Specter Spectacular: what makes ghost stories so intriguing?
Today we’ve opened submissions for our first anthology, Specter Spectacular: Ghostly Tales. The anthology will be ready for reading this fall — just in time for your thrilling and chilling Halloween reading pleasure!
Specter Spectacular is an an anthology just for ghosts, spirits, hauntings, specters, boggarts, poltergeists and spooky whatnots.
The spark behind the anthology came — believe it or not — from Twitter.
A tweet appeared in our feed asking for suggestions of classic ghost stories. We sat around thinking ooh! ghost stories! and ended up sending the poor fellow a half-dozen tweets with suggestions ranging from A Christmas Carol to The Haunting of Hill House to The Legend of Sleepy Hollow to “Annabel Lee” — which then led us to discuss whether “ghost story” really could include a poem like “Annabel Lee” and if Poe wrote ghost stories or if they were a breed of horror that was a little less ghost-y.
In the end we decided that Poe might not write specifically about spirits, but he’s absolutely a great place from which to draw inspiration and start the discussion, because the thing that makes the classic ghost story so intriguing is the same thing that makes Poe intriguing.
There’s a lot of horror stories out there that are all blood and guts, slashers jumping out of corners, graphic “torture porn” rending flesh from the body. But there’s something great about stories that need none of that to get your blood pumping and make you nervous. In The Haunting of Hill House by Shirley Jackson, for example, the characters basically see nothing the entire time, but there’s a constant feeling that there’s a presence in the house, and the result is completely unnerving for the reader.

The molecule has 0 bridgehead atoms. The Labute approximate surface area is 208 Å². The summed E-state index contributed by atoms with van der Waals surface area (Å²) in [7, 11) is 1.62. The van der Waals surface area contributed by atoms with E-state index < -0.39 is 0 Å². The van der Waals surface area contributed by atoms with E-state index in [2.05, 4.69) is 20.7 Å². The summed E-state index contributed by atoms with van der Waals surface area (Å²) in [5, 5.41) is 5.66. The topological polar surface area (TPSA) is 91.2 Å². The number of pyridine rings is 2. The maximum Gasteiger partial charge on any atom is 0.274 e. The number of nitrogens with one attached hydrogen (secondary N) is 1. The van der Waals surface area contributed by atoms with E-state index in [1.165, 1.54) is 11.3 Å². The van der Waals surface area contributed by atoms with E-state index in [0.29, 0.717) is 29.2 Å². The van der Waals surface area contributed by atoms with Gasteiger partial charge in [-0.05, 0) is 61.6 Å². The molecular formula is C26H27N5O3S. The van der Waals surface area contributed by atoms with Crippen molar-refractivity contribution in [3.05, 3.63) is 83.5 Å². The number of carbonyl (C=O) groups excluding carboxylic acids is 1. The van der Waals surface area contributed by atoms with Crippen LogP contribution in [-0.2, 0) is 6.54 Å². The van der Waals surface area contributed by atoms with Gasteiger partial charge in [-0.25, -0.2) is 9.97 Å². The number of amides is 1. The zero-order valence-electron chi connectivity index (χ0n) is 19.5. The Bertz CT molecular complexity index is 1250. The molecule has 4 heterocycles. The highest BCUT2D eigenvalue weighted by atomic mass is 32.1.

Horror doesn’t need to be glitzy and overdone to scare someone effectively because the simple truth remains: what you can’t see is often scarier than what you can. Poe understood that, which is why his writing kept making its way back into our conversation.
That’s not to say that we’re looking to have every story in Specter Spectacular scare the pants off readers. We’re aiming for a mix of scary and funny, tragic and redemptive — because you can’t go around pants-less all the time.
Much thanks goes out to those on Twitter who helped us brainstorm anthology titles: @BCzubinski, @Dion_Scrolls, @TolSenti, @buriedhope, @DanielRDysson, and @GreenNovelist — your suggestions were mighty helpful!
If you’re interested in submitting a story for consideration check out the anthology guidelines for details; stories will be accepted now through July 7, 2012.